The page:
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Volume 48, 1998, p. 3946

Richard G. Scobee Memorial Lecture
What Does the Future Hold for Amblyopia Therapy?
Malcolm L. Mazow, M.D.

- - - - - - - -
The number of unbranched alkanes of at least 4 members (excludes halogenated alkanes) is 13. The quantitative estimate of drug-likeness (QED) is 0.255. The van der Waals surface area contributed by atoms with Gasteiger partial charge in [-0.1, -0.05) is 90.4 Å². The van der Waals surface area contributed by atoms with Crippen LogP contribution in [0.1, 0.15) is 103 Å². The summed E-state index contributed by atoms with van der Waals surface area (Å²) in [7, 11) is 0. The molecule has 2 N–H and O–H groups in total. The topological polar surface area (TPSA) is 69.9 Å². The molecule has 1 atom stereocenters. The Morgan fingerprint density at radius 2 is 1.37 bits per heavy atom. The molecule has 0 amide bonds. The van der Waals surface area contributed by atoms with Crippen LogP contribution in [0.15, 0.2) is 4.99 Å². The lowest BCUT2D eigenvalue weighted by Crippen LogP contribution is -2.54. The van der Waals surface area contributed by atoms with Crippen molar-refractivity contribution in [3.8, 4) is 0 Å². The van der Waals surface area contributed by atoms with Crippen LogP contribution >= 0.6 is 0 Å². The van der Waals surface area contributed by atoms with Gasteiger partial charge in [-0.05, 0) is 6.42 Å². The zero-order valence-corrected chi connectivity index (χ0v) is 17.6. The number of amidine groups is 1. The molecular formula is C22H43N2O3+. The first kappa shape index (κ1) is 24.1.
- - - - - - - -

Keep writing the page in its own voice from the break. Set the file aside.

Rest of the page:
Since physicians first became aware of strabismus, ophthalmologists have known that the visual loss occurred as a result of ocular deprivation arresting cortical development. This is manifested as a monocular visual decrease, a binocular sensory deficiency, and/or total absence of binocular cooperation. This paper will highlight the present management of amblyopia, including prevention and current therapy techniques. Emphasis will be placed on new treatment areas and speculation on their future roles in the correction and prevention of this major health problem. Other issues to be addressed include the likelihood of genetic engineering in the future management of amblyopia and in today's medical health management environment and how outcome studies will impact the practice of pediatric ophthalmic care in the management of amblyopia.